Over the past decade, process optimization has gone from an ideal to a necessity. Your customers need product faster, and they want it cheaper. The competition, both at home and abroad, is constantly looking for the opportunity to beat your turnaround time or price. If your operations are running at less then their full potential, you’re surrendering an advantage that can have a substantial effect on your long-term profitability.
When pursuing process improvement, one of the first considerations needs to be defining the desired outcome. The final objective is nearly always long-term maximization of profits, but companies often set short-term goals at odds with this mission. For instance, it’s common to encounter a situation where a team has been tasked with minimizing a specific cost, such as tool spend, without looking at the larger picture of overall profitability. In these cases, achieving the current goal can actually be detrimental to overall success.
As a not-entirely-hypothetical example, consider a shop that reduces its tooling cost per component by 25%, by switching to cutters that provide lower performance. On its face, this can look like a win, but there’s always a trade-off. Instead of producing 75 components per hour on a machine, output for the shop may drop to 65 components per hour. Such a loss in productivity can wreak havoc on profitability. Fixed costs, such as the machine, facility, etc., actually increase per component when efficiency suffers. The same goes for labor rates per component. Not to mention that the reduced productivity can introduce or worsen a bottleneck and limit overall capacity. In many instances, spending more on tooling, a machine or other equipment actually reduces total cost.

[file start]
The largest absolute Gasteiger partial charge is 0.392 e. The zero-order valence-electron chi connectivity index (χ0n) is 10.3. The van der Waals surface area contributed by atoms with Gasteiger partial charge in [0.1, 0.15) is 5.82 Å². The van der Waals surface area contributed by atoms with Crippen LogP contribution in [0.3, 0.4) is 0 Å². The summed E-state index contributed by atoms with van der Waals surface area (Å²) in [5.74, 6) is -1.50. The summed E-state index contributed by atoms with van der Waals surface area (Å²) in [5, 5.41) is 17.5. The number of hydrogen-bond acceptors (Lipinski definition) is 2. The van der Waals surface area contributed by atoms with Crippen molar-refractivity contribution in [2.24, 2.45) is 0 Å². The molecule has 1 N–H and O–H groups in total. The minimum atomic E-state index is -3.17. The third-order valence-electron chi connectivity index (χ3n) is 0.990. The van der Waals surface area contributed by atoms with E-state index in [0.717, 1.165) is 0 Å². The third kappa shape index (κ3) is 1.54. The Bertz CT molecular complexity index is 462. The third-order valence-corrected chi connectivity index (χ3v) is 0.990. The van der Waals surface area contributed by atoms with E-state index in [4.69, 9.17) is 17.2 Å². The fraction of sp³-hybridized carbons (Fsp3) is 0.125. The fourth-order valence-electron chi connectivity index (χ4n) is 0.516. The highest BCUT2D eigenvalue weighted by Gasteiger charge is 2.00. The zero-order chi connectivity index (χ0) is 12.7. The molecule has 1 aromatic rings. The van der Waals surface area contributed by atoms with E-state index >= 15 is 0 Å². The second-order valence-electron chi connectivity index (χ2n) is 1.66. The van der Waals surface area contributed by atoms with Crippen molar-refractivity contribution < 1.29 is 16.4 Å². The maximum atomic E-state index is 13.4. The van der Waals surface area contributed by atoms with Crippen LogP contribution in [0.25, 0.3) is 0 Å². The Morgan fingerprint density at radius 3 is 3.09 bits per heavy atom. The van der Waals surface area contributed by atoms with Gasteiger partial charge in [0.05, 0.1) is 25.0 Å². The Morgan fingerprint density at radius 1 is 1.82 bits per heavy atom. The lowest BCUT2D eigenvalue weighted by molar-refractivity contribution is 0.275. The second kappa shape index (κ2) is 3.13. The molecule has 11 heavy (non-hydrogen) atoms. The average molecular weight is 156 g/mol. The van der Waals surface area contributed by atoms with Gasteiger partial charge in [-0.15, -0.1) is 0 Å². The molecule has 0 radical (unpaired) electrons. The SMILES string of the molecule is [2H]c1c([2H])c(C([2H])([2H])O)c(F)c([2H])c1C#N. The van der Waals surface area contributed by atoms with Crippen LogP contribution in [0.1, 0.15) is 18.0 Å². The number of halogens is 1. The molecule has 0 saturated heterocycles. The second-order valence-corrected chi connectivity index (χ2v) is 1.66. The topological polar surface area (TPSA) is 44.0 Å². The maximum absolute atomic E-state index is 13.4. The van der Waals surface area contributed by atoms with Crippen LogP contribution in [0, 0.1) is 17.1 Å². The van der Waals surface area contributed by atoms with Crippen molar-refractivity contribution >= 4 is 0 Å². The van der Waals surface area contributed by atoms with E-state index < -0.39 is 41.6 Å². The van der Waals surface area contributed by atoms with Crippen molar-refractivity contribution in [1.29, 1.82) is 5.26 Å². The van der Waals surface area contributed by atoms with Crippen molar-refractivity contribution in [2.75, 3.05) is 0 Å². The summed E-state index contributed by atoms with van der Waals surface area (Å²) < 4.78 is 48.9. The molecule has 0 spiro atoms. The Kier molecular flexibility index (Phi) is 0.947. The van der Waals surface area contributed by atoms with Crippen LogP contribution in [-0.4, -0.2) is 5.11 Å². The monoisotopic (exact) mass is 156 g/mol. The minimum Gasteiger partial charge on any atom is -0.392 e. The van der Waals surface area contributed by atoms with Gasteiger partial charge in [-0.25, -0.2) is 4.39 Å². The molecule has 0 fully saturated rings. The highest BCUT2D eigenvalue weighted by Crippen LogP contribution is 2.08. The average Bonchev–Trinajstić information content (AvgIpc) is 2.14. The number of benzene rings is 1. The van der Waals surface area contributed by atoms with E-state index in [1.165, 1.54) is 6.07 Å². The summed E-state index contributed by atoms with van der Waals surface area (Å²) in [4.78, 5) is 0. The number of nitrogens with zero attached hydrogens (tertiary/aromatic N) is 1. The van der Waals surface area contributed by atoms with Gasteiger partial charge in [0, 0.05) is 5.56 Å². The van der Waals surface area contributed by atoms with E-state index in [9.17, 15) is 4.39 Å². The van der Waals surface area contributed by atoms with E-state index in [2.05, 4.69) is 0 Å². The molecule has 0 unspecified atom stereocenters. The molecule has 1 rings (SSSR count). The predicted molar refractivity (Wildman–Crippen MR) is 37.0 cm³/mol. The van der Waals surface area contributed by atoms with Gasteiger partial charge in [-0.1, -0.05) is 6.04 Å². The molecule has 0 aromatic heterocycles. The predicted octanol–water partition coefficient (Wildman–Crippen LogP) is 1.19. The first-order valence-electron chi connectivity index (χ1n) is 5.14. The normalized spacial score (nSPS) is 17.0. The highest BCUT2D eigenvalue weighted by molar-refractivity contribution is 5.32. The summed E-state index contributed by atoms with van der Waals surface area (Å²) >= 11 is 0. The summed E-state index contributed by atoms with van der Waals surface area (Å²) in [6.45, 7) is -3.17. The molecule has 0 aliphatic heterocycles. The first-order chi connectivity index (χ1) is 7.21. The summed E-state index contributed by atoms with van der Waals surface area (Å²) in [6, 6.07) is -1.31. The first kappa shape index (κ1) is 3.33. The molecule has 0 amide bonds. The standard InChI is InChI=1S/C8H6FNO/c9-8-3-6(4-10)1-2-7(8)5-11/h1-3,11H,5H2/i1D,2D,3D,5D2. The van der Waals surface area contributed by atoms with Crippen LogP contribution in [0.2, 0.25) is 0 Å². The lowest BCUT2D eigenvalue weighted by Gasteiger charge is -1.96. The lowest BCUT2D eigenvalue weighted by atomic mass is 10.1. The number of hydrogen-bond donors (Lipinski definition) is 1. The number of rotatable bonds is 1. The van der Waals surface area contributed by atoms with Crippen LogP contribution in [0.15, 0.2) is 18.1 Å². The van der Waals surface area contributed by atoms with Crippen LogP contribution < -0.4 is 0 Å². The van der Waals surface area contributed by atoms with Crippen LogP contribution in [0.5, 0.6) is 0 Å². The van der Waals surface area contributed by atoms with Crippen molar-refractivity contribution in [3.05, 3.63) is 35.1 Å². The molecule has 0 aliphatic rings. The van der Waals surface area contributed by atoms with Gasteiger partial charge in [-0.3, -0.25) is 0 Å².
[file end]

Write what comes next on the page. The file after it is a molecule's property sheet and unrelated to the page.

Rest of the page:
With the goal of total cost reduction in mind, a team or individual dedicated to process improvement must decide where to focus their efforts. If no problematic applications immediately emerge as obvious candidates, a basic analysis of workflow can help provide direction. Identifying machines or cells that are bottlenecks or consistently operating at or near full capacity will almost always offer up a good starting point.
Once an application has been targeted, the real work begins. Extensive information should be gathered and analyzed, both on the current process and on available alternatives. At this point, collaboration with your suppliers will often spell the difference between improvement and true optimization. No one will understand the machine, toolholding, cutters and other equipment in the process better than those companies that developed them. Involving representatives from these suppliers in your efforts will bring together a level of expertise that’s impossible to practically maintain in-house.
Following comprehensive analysis of options for improving a process, your team should test out the chosen solution and make sure it delivers the expected results. If it does, an implementation plan should be incorporated that includes training of your operators and other team members who will be affected by the change. This ensures your organization gets the most out of the hard work you’ve put in.
To offer assistance to our own customers’ process optimization efforts, Seco developed the PCA (Productivity and Cost Analysis). This program brings a formalized and proven approach to gathering and analyzing data, comparing and testing potential new solutions and then making a recommendation based on hard documented results.
If you have any questions pertaining to process optimization or would like additional information on Seco’s PCA, please feel free to contact me at firstname.lastname@example.org.
About the Author
Earl works closely with Seco’s larger customers to find ways to improve the productivity and cost-effectiveness of their operations. When not on the clock, he enjoys spending time with his wife and kids, as well as fishing, hunting and golfing.